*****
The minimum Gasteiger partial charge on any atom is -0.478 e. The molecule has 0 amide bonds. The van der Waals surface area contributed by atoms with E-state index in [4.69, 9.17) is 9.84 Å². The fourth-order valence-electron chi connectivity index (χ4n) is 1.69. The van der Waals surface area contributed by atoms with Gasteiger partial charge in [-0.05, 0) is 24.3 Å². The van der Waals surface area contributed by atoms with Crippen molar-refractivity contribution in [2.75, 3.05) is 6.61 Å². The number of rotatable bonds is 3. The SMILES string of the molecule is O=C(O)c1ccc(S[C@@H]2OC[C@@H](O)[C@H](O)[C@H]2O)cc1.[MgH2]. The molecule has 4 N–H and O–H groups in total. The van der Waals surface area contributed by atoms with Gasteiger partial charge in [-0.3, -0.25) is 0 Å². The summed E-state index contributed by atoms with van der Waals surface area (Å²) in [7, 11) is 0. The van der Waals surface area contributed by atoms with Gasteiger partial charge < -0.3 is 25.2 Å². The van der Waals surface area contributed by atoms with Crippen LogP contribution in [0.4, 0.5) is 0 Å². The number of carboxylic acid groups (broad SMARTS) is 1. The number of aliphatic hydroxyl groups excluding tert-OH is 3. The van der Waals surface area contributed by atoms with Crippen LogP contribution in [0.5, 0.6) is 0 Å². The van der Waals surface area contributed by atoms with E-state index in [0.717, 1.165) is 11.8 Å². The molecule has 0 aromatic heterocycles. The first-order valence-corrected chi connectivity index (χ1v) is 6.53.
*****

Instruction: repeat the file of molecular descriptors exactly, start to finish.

The minimum Gasteiger partial charge on any atom is -0.478 e. The molecule has 0 amide bonds. The van der Waals surface area contributed by atoms with E-state index in [4.69, 9.17) is 9.84 Å². The fourth-order valence-electron chi connectivity index (χ4n) is 1.69. The van der Waals surface area contributed by atoms with Gasteiger partial charge in [-0.05, 0) is 24.3 Å². The van der Waals surface area contributed by atoms with Crippen molar-refractivity contribution in [2.75, 3.05) is 6.61 Å². The number of rotatable bonds is 3. The SMILES string of the molecule is O=C(O)c1ccc(S[C@@H]2OC[C@@H](O)[C@H](O)[C@H]2O)cc1.[MgH2]. The molecule has 4 N–H and O–H groups in total. The van der Waals surface area contributed by atoms with Gasteiger partial charge in [-0.3, -0.25) is 0 Å². The summed E-state index contributed by atoms with van der Waals surface area (Å²) in [7, 11) is 0. The van der Waals surface area contributed by atoms with Gasteiger partial charge < -0.3 is 25.2 Å². The van der Waals surface area contributed by atoms with Crippen LogP contribution in [0.4, 0.5) is 0 Å². The number of carboxylic acid groups (broad SMARTS) is 1. The number of aliphatic hydroxyl groups excluding tert-OH is 3. The van der Waals surface area contributed by atoms with Crippen LogP contribution in [0.5, 0.6) is 0 Å². The van der Waals surface area contributed by atoms with E-state index in [0.717, 1.165) is 11.8 Å². The molecule has 0 aromatic heterocycles. The first-order valence-corrected chi connectivity index (χ1v) is 6.53.